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Where to eat in Mallorca – a food and dining guide

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From Botifarrons to Bunyols and everything in-between, Mallorca’s array of authentic produce ensures you won’t go hungry. Proud to display their locally grown ingredients, olive oil and garlic, are a mainstay in most pork, fish and vegetable dishes, providing a warm and hearty flavor, mimicking that of the Mediterranean climate. With influence from their Spanish neighbours and traditional recipes, Mallorcan dining is sure to leave tongues salivating.

Mike Goggin

My Destination local expert on


Eating in Mallorca is very much a social affair. Tapas, though not specifically Mallorcan, lend- themselves wonderfully as an opportunity to try a range of traditional foods in bite sized portions. Restaurant menus today proudly show off the island’s heritage and are typically dominated by aubergines, potatoes, peppers and a generous glug of olive oil.


If you’re fortune enough to befriend a local family, the matança celebration between November and January offers a rare dining experience. Made from slow-roasting a pig, sobradassa, botifarro and chorizo sausages have become a staple in the Mallorcan diet.




With over 200 restaurants, finding something to satisfy every taste and budget isn’t difficult. Although nowadays, influences and cuisine from all over the world are available, Mallorca still has a healthy selection of traditional and authentic eateries on offer, ranging from quaint cafes and delis to the more luxurious Michelin star establishments. One thing to bear in mind: the Spanish love to eat late. Restaurants typically don’t fill up till past 9pm, in keeping with the laid-back pace of life in the Med.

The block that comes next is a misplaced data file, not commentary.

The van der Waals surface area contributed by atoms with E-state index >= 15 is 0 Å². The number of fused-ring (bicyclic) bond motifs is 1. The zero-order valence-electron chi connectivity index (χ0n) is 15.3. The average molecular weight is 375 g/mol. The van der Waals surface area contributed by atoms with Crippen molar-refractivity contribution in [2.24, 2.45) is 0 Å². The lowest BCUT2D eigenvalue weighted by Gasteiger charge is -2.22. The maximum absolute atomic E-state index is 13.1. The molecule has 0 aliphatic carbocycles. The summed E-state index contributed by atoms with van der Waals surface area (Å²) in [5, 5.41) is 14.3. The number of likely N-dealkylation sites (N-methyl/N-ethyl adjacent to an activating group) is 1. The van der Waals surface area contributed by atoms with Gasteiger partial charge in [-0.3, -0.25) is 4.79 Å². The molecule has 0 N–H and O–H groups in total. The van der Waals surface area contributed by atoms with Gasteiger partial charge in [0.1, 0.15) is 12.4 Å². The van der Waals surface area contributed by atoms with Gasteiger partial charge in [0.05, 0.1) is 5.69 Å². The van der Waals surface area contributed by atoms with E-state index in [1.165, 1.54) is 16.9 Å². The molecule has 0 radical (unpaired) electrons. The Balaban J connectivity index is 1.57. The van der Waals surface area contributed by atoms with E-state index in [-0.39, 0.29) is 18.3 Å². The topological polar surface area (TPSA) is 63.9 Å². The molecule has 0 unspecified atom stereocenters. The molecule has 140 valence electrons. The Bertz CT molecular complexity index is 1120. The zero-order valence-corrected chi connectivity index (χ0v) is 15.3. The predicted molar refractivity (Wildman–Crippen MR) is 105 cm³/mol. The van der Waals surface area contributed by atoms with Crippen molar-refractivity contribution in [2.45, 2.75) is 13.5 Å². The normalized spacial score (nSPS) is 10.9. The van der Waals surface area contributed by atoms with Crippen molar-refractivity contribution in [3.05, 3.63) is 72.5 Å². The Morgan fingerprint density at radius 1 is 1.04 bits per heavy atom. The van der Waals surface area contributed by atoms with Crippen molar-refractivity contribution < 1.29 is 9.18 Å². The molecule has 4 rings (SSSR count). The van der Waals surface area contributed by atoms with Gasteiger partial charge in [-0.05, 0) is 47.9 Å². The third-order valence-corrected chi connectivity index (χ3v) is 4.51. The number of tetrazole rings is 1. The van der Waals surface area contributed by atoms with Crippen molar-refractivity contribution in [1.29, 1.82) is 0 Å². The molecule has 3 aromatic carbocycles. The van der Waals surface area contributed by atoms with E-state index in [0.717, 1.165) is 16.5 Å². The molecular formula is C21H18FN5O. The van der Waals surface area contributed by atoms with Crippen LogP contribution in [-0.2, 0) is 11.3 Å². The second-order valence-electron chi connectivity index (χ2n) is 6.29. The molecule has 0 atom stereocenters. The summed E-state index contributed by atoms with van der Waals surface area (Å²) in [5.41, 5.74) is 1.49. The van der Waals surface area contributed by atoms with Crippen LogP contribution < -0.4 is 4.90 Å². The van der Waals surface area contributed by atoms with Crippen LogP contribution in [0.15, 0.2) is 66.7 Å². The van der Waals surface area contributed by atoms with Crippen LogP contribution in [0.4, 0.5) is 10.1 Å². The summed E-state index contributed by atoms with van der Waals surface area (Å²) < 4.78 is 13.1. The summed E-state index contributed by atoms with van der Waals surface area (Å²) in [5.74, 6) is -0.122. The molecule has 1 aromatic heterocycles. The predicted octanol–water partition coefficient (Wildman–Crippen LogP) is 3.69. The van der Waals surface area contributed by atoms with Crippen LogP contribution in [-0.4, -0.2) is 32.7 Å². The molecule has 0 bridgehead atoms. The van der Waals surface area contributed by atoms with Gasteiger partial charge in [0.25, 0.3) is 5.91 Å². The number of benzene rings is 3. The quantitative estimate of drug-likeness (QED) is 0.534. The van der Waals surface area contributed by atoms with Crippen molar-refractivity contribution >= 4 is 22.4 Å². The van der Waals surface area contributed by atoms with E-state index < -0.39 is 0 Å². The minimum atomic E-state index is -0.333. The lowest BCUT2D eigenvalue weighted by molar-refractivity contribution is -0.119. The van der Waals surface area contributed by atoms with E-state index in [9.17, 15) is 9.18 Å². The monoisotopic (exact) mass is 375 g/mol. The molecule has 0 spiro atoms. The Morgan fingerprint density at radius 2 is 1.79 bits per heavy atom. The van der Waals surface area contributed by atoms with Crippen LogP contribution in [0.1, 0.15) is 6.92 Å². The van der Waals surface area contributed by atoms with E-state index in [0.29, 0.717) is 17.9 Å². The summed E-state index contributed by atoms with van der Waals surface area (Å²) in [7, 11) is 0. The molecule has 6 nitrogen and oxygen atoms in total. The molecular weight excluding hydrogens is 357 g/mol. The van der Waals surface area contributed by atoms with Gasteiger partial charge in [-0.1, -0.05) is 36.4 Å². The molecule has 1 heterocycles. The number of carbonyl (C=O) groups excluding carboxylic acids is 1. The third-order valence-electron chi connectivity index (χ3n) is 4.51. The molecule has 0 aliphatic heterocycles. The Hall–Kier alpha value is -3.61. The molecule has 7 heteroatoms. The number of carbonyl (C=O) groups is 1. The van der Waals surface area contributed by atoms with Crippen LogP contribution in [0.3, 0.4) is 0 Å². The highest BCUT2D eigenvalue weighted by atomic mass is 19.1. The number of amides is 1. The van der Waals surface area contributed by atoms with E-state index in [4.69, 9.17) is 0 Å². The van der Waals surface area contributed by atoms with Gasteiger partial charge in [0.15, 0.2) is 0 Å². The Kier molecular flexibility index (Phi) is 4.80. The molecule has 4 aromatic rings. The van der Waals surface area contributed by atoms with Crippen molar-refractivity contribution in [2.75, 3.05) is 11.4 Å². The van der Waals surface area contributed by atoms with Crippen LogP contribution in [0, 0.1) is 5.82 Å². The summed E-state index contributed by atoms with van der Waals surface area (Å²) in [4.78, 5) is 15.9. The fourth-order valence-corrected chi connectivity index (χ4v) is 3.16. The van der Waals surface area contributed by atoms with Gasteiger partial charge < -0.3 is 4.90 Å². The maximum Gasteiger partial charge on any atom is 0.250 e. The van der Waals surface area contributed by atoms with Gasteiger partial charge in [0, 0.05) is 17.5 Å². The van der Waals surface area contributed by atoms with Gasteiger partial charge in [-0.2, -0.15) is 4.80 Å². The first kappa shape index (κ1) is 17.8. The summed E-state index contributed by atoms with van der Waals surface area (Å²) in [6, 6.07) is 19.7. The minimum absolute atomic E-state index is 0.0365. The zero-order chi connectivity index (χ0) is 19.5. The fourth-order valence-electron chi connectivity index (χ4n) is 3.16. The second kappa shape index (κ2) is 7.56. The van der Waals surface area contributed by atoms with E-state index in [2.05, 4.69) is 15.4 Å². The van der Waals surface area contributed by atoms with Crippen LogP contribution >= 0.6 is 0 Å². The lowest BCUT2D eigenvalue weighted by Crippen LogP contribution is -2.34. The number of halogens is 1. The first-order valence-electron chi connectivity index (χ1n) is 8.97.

Cellers and Bodegas


Search hard enough and you may find these small eateries serving beautifully authentic Mallorcan food. Inconspicuously tucked away in nooks and crannies of Mallorca’s capital and towns across the island, these converted wine-cellars are your best chance to taste classic dishes like frit mallorqui (fried offal) or llom amb col (pork wrapped in cabbage). The central region town of Inca is a popular destination for those wishing to try the local delicacies. Celler Can Amer is a particular favorite with its friendly and warm atmosphere.


Celler Can Amer, Calle Pau 39, 07300, Inca, Mallorca, Spain.• Bodega La Rambla, La Rambla, 15, 07003, Palma de Mallorca, Spain.


Farmers’ Market


A chance to buy fresh produce, weekly markets are a common sight across many of the island’s towns. All manner of goods can be bartered and bargained for and the colorful stalls are plentiful in locally grown fruit, vegetables and oils. One of the oldest markets running in Mallorca is in the rural town of Sineu. As the only market trading in live animals, wandering through the evocative smells and joining in with the haggling farmers is a great way to feel like a local.


Es Fossar, Sineu, Mallorca, Spain


Fine Dining


Along with its ability to attract the rich and famous, Mallorca has, in recent years, seen the influx of a bevy of gourmet restaurants appeasing the most refined taste buds. Adding unique twists of international influence to traditional favourites, high-end dining offers a refreshing insight into the islands rich gastronomic scene. Of course, one of the many benefits of never being too far from the coast, seafront restaurants are never hard to come by, and guarantee fresh and innovative food with spectacular views in equal measure.


Es Raco des Teix, Calle de Sa Vinya Vieja, 6, 07179, Deia, Mallorca, Spain.• Tristan Mar Bistro, Portals Nous, Calvia, Mallorca, Spain.